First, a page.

Sebi plans selective review of listed companies’ annual reports


Mumbai: The Securities and Exchange Board of India (Sebi) is developing a system for selective review of listed company reports, based on parameters such as financial health, debt levels, disclosure lapses, governance shortfalls and investor complaints, two people with direct knowledge of the matter said.

“Many times, the annual reports have information that companies typically tend to hide in notes to accounts, such as related-party transactions, higher liabilities or debt. These parameters can many times fall under the category of disclosure lapses,” one of the persons said. Both spoke on condition of anonymity.

The proposed policy review comes after alleged governance lapses at some Nifty 50 companies and increasing complaints of misappropriation of funds. It follows increased scrutiny of suspected shell companies.

“Selective review would help ensure corrective actions such as insisting on more disclosures; audit committee reviews are initiated before the situation ends up causing loss to investors,” said the second person.

On 7 August, Sebi put restrictions on trading of 331 company stocks based on a ministry of corporate affairs (MCA) letter stating that they were suspected to be shell companies. Among these companies, shares of only 162 were being actively traded. An email sent to a Sebi spokesperson on Thursday seeking comments was not answered.

This would be one of the first instances in which Sebi is considering actively looking at companies. Typically, the market regulator has in the past adopted the stance that the board of directors performs the first check on companies, followed by the exchanges on which they are traded.

Sebi steps in when the surveillance department comes across price discrepancies and when it receives complaints against companies from investors or other regulators.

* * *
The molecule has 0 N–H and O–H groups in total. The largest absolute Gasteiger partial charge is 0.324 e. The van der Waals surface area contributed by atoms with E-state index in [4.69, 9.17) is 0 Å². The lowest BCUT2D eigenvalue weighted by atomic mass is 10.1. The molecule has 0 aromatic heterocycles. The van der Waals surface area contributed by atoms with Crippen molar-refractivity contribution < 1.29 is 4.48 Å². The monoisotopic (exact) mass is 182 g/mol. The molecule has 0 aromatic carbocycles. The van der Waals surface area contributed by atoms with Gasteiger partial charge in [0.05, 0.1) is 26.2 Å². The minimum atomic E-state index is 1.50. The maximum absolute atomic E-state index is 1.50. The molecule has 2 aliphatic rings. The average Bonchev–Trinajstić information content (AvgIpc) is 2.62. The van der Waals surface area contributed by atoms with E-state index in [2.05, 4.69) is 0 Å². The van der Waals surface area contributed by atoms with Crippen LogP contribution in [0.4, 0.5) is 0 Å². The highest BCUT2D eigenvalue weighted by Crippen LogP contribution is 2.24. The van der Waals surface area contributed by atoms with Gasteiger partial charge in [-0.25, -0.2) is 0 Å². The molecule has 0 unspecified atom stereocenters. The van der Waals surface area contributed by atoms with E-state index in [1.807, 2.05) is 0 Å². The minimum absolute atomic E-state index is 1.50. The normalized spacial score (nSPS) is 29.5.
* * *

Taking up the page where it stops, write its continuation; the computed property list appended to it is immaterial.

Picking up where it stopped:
“A second motive behind selective review is to improve regulatory supervision and to take up systemically important cases and not bog down Sebi resources with smaller market infractions. Risk profiling and generating red flags will be the important aspects to such reviews,” said the first person. Sebi’s surveillance system generates up to 30,000 alerts per year of which less than 1% are taken up for further examination. Less than half of them result in regulatory action.

To be sure, Sebi already has such a system in place for market intermediaries such as brokers to determine whether they are misusing clients’ funds and securities. The red flag indicators include a percentage change in the net worth of the broker and his liability to clients, among other things.

Sebi has also set up a framework of “enhanced supervision of stock brokers” in consultation with exchanges and other market participants to protect clients’ interests, and promote and ensure compliances by stock brokers. The increased reporting by brokers under the framework was implemented by exchanges in July this year.

“Every measure that improves confidence of investors or consumers of financial information is a welcome step. However, the challenge always is to implement the provision into practice in an effective manner. If Sebi can implement it effectively, it will be an informal message to the industry that it can step in, even when it typically wouldn’t,” said J.N. Gupta, managing director and co-founder, Stakeholder Empowerment Services, a proxy advisory firm.

While the regulator wants a selective review of annual reports, it is the availability of reports that remains a concern. Many listed companies send annual reports to shareholders but do not upload them on exchange websites and company websites. This is despite the fact that it is a requirement under the Companies Act 2013.

“For better enforceability the annual reports should be made public as soon as these reach the shareholders,” the second person said. “Sebi will make it a part of compliance requirement as a governance measure.”